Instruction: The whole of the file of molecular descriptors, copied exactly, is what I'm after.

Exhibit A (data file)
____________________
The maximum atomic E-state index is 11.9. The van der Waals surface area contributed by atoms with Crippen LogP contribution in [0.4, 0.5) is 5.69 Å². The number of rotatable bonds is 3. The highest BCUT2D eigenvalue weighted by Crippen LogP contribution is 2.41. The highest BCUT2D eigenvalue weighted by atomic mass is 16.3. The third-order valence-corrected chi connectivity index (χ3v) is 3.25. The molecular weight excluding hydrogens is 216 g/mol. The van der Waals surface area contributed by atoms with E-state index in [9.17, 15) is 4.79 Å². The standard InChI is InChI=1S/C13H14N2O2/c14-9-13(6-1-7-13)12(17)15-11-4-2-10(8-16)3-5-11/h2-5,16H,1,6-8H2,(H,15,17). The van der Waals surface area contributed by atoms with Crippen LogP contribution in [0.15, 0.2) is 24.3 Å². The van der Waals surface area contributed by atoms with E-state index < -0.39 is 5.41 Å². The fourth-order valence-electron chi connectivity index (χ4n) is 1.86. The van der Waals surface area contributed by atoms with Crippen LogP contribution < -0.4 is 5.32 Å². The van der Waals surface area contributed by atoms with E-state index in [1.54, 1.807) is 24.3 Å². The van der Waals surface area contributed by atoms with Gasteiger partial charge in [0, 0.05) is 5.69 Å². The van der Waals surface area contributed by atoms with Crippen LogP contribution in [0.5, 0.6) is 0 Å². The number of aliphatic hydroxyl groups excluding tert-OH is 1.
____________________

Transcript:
The maximum atomic E-state index is 11.9. The van der Waals surface area contributed by atoms with Crippen LogP contribution in [0.4, 0.5) is 5.69 Å². The number of rotatable bonds is 3. The highest BCUT2D eigenvalue weighted by Crippen LogP contribution is 2.41. The highest BCUT2D eigenvalue weighted by atomic mass is 16.3. The third-order valence-corrected chi connectivity index (χ3v) is 3.25. The molecular weight excluding hydrogens is 216 g/mol. The van der Waals surface area contributed by atoms with E-state index in [9.17, 15) is 4.79 Å². The standard InChI is InChI=1S/C13H14N2O2/c14-9-13(6-1-7-13)12(17)15-11-4-2-10(8-16)3-5-11/h2-5,16H,1,6-8H2,(H,15,17). The van der Waals surface area contributed by atoms with Crippen LogP contribution in [0.15, 0.2) is 24.3 Å². The van der Waals surface area contributed by atoms with E-state index < -0.39 is 5.41 Å². The fourth-order valence-electron chi connectivity index (χ4n) is 1.86. The van der Waals surface area contributed by atoms with Crippen LogP contribution < -0.4 is 5.32 Å². The van der Waals surface area contributed by atoms with E-state index in [1.54, 1.807) is 24.3 Å². The van der Waals surface area contributed by atoms with Gasteiger partial charge in [0, 0.05) is 5.69 Å². The van der Waals surface area contributed by atoms with Crippen LogP contribution in [0.5, 0.6) is 0 Å². The number of aliphatic hydroxyl groups excluding tert-OH is 1.